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Nigeria to evacuate citizens from South Africa following anti immigrant violence


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(By Estera Popowska)
Following recent violent attacks on foreigners in South Africa, the Nigerian government has concluded arrangements for the evacuation of its citizens from South Africa beginning Monday. The Nigerian government reportedly called upon Nigerians interested in returning home to contact the Nigerian High Commission in South Africa.

On Saturday South African President Jacob Zuma reportedly canceled a state visit on to Indonesia to deal with the increasing anti-immigrant violence in South Africa. Nigerian officials reportedly cautioned Nigerians in all the troubled spots to close their businesses and stay at home and out of trouble A statement by the Nigerian Office in Pretoria called on the nationals to get in touch through telephone or social media.

Nigeria's acting High Commissioner to South Africa Martins Cobham said on Saturday that the situation was being monitored on lower, middle and high threat, and emphasised the need for Nigerians to avoid areas of imminent threat, abide by the laws of the host country and cooperate with local security agencies.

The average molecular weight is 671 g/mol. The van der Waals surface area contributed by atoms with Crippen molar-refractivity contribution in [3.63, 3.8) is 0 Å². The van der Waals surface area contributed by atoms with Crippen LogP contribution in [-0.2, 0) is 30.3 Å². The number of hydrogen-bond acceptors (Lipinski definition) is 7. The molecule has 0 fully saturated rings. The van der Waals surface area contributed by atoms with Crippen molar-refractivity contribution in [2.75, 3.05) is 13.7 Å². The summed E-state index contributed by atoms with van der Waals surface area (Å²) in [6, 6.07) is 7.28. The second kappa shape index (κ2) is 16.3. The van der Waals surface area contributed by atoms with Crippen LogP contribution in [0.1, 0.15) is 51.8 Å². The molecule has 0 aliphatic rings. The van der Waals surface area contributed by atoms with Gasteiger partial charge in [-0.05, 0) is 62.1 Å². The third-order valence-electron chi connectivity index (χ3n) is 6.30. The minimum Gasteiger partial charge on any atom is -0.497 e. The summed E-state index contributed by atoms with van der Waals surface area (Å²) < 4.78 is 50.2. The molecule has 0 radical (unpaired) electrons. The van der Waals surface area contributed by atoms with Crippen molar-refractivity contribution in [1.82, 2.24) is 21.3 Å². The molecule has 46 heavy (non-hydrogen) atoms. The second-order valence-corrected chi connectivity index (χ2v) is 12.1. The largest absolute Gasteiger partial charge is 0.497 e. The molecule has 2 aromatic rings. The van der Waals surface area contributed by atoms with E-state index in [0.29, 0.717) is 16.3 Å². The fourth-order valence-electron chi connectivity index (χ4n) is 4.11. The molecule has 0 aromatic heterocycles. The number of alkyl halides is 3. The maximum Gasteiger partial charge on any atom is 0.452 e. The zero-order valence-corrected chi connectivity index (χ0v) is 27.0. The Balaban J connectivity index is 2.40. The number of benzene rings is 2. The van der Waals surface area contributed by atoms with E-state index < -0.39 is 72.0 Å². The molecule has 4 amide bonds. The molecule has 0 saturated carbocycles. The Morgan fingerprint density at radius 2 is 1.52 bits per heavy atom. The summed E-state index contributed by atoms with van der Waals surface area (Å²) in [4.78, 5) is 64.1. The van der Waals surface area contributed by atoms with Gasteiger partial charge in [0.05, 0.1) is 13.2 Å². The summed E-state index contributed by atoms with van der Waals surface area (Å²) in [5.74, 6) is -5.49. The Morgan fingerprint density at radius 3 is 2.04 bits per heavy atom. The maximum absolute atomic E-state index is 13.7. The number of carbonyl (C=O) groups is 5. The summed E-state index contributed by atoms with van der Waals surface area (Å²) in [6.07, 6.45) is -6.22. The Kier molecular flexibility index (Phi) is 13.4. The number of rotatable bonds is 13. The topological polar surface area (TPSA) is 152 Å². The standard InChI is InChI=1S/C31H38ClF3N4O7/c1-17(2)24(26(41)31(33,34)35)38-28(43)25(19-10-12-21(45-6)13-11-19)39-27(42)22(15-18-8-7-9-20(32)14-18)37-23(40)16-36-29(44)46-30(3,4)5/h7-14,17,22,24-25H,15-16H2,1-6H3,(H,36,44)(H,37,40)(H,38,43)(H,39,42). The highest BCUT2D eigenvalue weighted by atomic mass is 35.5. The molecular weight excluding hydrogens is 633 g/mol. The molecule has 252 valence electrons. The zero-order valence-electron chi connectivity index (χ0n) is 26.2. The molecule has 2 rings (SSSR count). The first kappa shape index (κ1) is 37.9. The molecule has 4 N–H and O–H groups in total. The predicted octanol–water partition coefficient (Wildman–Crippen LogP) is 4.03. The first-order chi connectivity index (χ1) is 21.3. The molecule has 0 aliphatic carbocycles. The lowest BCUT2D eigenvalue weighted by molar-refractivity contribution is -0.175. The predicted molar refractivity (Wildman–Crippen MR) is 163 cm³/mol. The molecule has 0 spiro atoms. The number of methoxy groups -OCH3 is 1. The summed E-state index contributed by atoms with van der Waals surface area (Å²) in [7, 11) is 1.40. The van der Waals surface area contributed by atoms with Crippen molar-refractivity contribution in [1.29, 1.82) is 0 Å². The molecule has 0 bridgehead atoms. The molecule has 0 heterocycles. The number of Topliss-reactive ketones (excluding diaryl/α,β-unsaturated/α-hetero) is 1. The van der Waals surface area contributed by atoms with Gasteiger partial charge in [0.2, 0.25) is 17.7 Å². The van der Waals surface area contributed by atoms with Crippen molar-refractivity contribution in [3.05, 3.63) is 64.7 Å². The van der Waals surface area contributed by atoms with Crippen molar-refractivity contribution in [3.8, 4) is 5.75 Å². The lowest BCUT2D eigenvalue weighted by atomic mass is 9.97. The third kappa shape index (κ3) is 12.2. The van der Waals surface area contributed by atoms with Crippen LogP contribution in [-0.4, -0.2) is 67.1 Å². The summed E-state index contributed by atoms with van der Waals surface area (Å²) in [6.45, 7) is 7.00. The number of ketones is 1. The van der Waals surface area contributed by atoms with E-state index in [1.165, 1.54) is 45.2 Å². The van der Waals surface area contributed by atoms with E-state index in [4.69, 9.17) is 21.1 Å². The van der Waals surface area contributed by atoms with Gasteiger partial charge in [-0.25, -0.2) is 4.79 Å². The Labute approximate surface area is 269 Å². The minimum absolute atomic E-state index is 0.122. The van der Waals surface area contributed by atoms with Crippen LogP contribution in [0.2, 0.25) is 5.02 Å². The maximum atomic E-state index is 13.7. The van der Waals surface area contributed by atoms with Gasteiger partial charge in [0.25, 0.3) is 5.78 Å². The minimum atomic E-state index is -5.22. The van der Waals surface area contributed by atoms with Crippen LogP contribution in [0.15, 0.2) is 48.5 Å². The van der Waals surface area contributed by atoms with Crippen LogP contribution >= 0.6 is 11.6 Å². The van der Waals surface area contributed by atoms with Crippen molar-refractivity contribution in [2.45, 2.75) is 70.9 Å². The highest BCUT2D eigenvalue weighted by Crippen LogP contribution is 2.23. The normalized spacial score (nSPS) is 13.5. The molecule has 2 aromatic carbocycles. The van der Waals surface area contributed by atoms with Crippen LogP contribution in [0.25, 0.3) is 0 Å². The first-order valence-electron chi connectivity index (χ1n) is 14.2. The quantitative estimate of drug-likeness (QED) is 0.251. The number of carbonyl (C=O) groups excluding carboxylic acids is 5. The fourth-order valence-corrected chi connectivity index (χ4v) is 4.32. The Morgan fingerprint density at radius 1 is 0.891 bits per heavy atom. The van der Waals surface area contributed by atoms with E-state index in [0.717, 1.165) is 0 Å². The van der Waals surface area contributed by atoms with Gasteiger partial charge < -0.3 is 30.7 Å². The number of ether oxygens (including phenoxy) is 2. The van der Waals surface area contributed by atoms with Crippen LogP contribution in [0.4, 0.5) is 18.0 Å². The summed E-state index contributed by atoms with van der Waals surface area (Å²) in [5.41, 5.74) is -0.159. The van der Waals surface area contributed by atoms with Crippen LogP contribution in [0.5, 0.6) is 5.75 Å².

The President of the Nigerian Union, Mr Ikechukwu Anyene, said 50 Nigerians were displaced at Jeppestown, near Johannesburg. “We met about 300 Nigerians in Jeppestown, near Johannesburg, who fled for their safety and about 50 of them do not have any place to stay. "We are making arrangements with the Nigerian mission in South Africa to get them a place to stay for their safety," he said in a statement.

“The Nigerian Union has also presented relief materials to those affected by the attacks and we are in touch with various branches of the union in the provinces on their safety and security,” Mr Anyene said.

The anti immigrant violence erupted in the port city Durban two weeks ago and spread to Johannesburg, Africa's economic hub, appeared to have died down on Saturday as police patrolled trouble spots.

Violence flared after Zulu King Goodwill Zwelithini said in remarks widely reported by South African media in March that foreigners should leave the country.
He has since said his comments were misinterpreted and on Saturday attempted to defuse tensions (African Review)

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